“DisneyWar,” James B. Stewart’s expose of Michael Eisner’s 20-year tenure at Disney, arrived in bookstores Wednesday — three weeks ahead of schedule.
Publisher Simon & Schuster, which had sought to preserve a publicity campaign tied to the original release date of March 7, decided earlier this week to accelerate publication.
Several Disney executives and reporters had seen early drafts of the manuscript, which paints a decidedly unflattering picture of Eisner’s time atop the Mouse House.
The leaks generated so much publicity for “DisneyWar” that industry insiders have begun to speculate whether the accelerated schedule was an elaborately choreographed PR stunt.
Sources at Simon & Schuster denied the publisher was behind the leaks. “We would never plan a campaign like this,” said S&S spokeswoman Rachel Nagler, adding that breaking a publication date can lead to plenty of confusion, particularly with regard to book reviews and TV appearances timed to the release of the book.
The publisher sent copies of “DisneyWar” to most media outlets on Wednesday and Thursday, receiving splashy coverage from the Wall Street Journal and the New York Times on Thursday. The Journal published an extensive excerpt; the Times ran on the front page of the Arts section a long, lukewarm review comparing the book to “a PowerPoint boardroom presentation” and an analysis of Stewart’s findings on the front page of Business Day.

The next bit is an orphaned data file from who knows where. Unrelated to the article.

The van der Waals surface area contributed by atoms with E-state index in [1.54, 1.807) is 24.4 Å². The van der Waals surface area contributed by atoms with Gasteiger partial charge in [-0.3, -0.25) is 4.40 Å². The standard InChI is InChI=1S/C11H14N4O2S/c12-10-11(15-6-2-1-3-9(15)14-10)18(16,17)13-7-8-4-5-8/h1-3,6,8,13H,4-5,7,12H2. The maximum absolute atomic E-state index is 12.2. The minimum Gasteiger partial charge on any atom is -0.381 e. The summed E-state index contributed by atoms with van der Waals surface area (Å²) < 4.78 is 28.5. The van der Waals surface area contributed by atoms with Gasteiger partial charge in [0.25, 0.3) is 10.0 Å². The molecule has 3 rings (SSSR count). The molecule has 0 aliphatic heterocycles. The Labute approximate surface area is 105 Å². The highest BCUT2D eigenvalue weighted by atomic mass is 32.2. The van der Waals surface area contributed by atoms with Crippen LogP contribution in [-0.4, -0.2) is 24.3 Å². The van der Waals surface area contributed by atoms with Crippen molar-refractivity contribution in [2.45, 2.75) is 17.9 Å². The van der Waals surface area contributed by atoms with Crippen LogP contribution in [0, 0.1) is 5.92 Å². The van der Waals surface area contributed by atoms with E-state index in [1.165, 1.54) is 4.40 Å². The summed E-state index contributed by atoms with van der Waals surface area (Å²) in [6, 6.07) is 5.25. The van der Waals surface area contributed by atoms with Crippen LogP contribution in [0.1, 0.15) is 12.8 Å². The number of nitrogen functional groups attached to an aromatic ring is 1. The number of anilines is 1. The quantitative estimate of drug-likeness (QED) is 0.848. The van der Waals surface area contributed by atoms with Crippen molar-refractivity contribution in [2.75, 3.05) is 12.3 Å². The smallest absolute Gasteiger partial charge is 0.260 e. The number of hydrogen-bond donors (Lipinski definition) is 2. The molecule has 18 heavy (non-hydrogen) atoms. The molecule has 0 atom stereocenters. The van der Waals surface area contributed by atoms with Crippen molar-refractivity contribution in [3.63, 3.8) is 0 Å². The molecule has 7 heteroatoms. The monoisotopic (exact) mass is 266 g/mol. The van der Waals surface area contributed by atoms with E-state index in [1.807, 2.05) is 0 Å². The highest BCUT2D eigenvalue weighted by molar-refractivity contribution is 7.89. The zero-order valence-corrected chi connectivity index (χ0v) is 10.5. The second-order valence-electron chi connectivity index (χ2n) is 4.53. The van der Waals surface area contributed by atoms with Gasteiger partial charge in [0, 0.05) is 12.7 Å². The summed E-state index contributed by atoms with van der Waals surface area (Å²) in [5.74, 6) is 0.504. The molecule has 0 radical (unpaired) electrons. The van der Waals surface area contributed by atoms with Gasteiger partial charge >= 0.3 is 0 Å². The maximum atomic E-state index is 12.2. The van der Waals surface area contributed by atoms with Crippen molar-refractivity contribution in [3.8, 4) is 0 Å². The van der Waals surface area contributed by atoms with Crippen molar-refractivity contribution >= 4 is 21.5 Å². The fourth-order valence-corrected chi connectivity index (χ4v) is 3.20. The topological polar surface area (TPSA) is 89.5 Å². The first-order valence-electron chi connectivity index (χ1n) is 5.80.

Some Los Angeles bookstores sold their stock of “DisneyWar” in one day, including Dutton’s locations in Brent wood and Beverly Hills, as well as Barnes & Noble at the Grove. Each bookstore got roughly 80 copies and has already put in a new order for the weekend.
“I wish we had more of them. We got some Wednesday and sold out within an hour,” Dutton’s general manager Ed Conklin said. “We got more in today, which also sold within an hour.
“We knew it would be a big book, but we had no idea it would be this big,” Conklin said. “Obviously, this is an industry town. People were buying multiple copies.”
Barnes & Noble in New York’s Union Square said Thursday the book was in the store but not yet on display.
Simon & Schuster spokeswoman Victoria Meyers said the crash publication schedule was motivated by rising demand from retailers. “Accounts were clamoring for it. It was really to meet the interest we felt was there among consumers as well as our customers.”
Rising interest in the book can be attributed in part to the Disney shareholders meeting, which gets under way this morning at the Minneapolis Convention Center.
Stewart’s saga of corporate squabbles and mismanagement could be a point of reference during the shareholders’ question period in Minneapolis. The Barnes & Noble near the Convention Center did not have the book in stock on Thursday, but booksellers said numerous people have come there looking for it.
Stewart, who was skedded to appear for an exclusive interview on NBC’s “Today” in early March, began scrambling this week to revise his promotional schedule. He’s now expected to appear on “Today” next Tuesday and Wednesday.
In the past, publishers have threatened legal action against news organizations that ran early excerpts of embargoed books. Simon & Schuster threatened to slap the AP with a lawsuit after it published juicy tidbits of Sen. Hillary Clinton’s memoir in 2003.
The leaks of “DisneyWar” demonstrate that reporters have grown more intrepid about unearthing copies of embargoed books — and that the attendant publicity is a useful marketing gimmick.
“It’s very difficult to keep a book under strict embargo,” an exec at a rival publishing house said Thursday. “Publishers have become more nimble and adept at accelerating publication dates. And some embargoes are wink-wink nudge-nudge.”